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Hawaiian Guard sponsors festival to honor Merrie Monarch

By Staff | Nov 3, 2011

Royal Hawaiian Guard founder Paulo Faleafine with the Hawaiian flag. Photo by Sara Foley.

LAHAINA – The 175th birthday of the “Merrie Monarch,” King Kalakaua, who spent the first four years of his life in Lahaina and was the first king of any nation to circle the globe, will be commemorated in an all-day celebration and luau on Nov. 12 at Waiola Church on Wainee Street.

This event, the Lahaina Royal Ho’ike 2011, will be staged by the Lahaina Royal Hawaiian Guard, the two-year-old ceremonial group with its own story to tell.

It was the “Merrie Monarch” who made Hawaii the most connected country in the world in the 19th century and who we can forever be grateful to as the reviver of hula, banned years before by Queen Ka’ahumanu after her conversion to Christianity.

The king would have made today’s globetrotting diplomats proud. On world-circling trips, he sailed to three continents and visited the president of the U.S., Queen Victoria of England, the Pope in Italy and the Viceroy of Egypt. He made stops in Spain, Portugal, the German states, China and Japan.

Maui’s Hawaiian guard hasn’t been off-island, but it, too, is making its mark.

Founder Paulo Faleafine is part Samoan and has no Hawaiian blood. Yet he formed the guard because “it was just a matter of being born in the islands. The history of the culture captivated me,” he said. The guard unit was a way to learn the culture and bring it to others.

In Honolulu, Faleafine had been a member of the King’s Guard, a crack champion drill team. Moving to Maui, Paulo began coaching ROTC at Baldwin High School and later was inspired to form a Maui-based guard patterned after those that protected the Hawaiian Kingdom, as well as the sumptuous Iolani Palace that the Merrie Monarch built.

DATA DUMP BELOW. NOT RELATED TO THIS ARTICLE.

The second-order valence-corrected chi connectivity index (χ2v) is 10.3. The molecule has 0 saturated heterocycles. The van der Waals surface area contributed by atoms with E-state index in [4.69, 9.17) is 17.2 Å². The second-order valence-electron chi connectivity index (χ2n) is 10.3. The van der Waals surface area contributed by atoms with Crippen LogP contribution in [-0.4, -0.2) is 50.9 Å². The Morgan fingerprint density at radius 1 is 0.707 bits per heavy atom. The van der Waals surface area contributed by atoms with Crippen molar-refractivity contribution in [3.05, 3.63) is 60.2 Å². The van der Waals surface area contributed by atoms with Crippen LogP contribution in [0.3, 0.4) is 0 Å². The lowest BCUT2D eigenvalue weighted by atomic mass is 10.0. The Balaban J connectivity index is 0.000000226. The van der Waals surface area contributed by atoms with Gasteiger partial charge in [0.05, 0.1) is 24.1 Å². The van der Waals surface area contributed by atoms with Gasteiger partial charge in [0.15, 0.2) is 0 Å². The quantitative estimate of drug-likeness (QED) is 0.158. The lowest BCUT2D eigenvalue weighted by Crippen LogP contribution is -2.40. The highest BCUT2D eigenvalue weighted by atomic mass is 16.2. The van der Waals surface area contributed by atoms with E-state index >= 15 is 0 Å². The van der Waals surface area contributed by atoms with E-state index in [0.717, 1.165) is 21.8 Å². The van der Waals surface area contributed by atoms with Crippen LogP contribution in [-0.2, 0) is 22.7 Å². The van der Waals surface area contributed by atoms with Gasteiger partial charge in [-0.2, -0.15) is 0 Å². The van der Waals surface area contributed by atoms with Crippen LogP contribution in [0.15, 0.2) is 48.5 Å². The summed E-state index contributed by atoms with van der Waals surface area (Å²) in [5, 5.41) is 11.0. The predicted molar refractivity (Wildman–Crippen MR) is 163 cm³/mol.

The guard has formed an alliance with Waiola Church, one of Maui’s most visible historic sites connected with the monarchy, to protect and provide upkeep for its graveyard, the island’s first Christian cemetery that opened in 1823.

Decked out in black trousers symbolizing being grounded on the earth, bright white coats carrying a coat of arms and distinctive black helmets similar to what warriors once wore, the guard conducts a ceremonial Hawaiian flag raising at 9 a.m. each Sunday morning before church.

Ceremonial appearances of the guard over the last year include opening Mayor Alan Arakawa’s 60th birthday party, a political rally for former Honolulu Mayor Mufi Hannemann and the September business fest sponsored by the Native Hawaiian Chamber of Commerce.

The guard’s dozen or so members age 18 to 52 take six weeks of drill training and are encouraged to study and learn the culture. Anyone with an interest in the culture can join.

What better way to connect with old Hawaii than protecting the tomb of Queen Keopuolani, Kamehameha the Great’s first wife who birthed Kamehameha II and III: Ulumahaihei Hoapili, one of Kamehameha’s most respected advisors who was charged with the honor scattering his bones after his death; Princess Nahi’ena’ena; a former King of Kauai who insisted upon being buried alongside the Queen Mother; and Rev. William Richards, Lahaina’s first missionary?

For more information on the festival or joining the guard, visit www.royalhawaiianguard.com or call Faleafine at (808) 250-9196.

Columnist’s Notebook: For fans of Voices of Maui, my new blog with daily commentary on things Maui and the world is here. Go to voicesofmaui.com.